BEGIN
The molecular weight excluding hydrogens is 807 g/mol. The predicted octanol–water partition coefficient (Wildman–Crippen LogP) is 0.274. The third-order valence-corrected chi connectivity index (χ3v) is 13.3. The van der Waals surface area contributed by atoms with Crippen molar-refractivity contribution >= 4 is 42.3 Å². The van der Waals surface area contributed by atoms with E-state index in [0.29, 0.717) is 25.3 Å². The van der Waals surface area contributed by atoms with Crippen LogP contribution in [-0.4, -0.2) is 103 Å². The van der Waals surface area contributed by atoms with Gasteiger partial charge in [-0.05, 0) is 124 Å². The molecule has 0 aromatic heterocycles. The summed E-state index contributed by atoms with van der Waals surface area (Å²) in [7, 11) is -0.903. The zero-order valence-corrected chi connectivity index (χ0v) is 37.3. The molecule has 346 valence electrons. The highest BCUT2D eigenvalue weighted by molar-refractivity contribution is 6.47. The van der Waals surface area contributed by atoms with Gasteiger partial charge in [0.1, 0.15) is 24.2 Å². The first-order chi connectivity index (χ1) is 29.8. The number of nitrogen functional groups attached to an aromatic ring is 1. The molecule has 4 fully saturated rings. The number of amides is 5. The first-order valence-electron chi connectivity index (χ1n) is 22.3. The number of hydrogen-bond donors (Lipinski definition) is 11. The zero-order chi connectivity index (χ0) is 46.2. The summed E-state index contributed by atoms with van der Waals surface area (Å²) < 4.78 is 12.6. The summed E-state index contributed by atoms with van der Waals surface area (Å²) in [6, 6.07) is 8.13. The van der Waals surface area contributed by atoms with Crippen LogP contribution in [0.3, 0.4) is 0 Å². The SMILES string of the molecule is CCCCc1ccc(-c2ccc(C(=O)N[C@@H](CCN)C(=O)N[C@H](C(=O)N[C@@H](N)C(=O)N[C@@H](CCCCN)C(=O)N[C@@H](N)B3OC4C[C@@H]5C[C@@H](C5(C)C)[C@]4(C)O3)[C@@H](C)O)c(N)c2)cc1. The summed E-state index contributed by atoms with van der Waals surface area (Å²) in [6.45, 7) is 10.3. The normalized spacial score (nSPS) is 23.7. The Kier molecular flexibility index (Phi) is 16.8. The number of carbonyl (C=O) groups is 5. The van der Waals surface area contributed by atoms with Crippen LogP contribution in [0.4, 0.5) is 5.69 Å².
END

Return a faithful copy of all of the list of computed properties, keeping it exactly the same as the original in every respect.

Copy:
The molecular weight excluding hydrogens is 807 g/mol. The predicted octanol–water partition coefficient (Wildman–Crippen LogP) is 0.274. The third-order valence-corrected chi connectivity index (χ3v) is 13.3. The van der Waals surface area contributed by atoms with Crippen molar-refractivity contribution >= 4 is 42.3 Å². The van der Waals surface area contributed by atoms with E-state index in [0.29, 0.717) is 25.3 Å². The van der Waals surface area contributed by atoms with Crippen LogP contribution in [-0.4, -0.2) is 103 Å². The van der Waals surface area contributed by atoms with Gasteiger partial charge in [-0.05, 0) is 124 Å². The molecule has 0 aromatic heterocycles. The summed E-state index contributed by atoms with van der Waals surface area (Å²) in [7, 11) is -0.903. The zero-order valence-corrected chi connectivity index (χ0v) is 37.3. The molecule has 346 valence electrons. The highest BCUT2D eigenvalue weighted by molar-refractivity contribution is 6.47. The van der Waals surface area contributed by atoms with Gasteiger partial charge in [0.1, 0.15) is 24.2 Å². The first-order chi connectivity index (χ1) is 29.8. The number of nitrogen functional groups attached to an aromatic ring is 1. The molecule has 4 fully saturated rings. The number of amides is 5. The first-order valence-electron chi connectivity index (χ1n) is 22.3. The number of hydrogen-bond donors (Lipinski definition) is 11. The zero-order chi connectivity index (χ0) is 46.2. The summed E-state index contributed by atoms with van der Waals surface area (Å²) < 4.78 is 12.6. The summed E-state index contributed by atoms with van der Waals surface area (Å²) in [6, 6.07) is 8.13. The van der Waals surface area contributed by atoms with Crippen LogP contribution in [0.3, 0.4) is 0 Å². The SMILES string of the molecule is CCCCc1ccc(-c2ccc(C(=O)N[C@@H](CCN)C(=O)N[C@H](C(=O)N[C@@H](N)C(=O)N[C@@H](CCCCN)C(=O)N[C@@H](N)B3OC4C[C@@H]5C[C@@H](C5(C)C)[C@]4(C)O3)[C@@H](C)O)c(N)c2)cc1. The summed E-state index contributed by atoms with van der Waals surface area (Å²) in [6.45, 7) is 10.3. The normalized spacial score (nSPS) is 23.7. The Kier molecular flexibility index (Phi) is 16.8. The number of carbonyl (C=O) groups is 5. The van der Waals surface area contributed by atoms with Crippen LogP contribution in [0.4, 0.5) is 5.69 Å².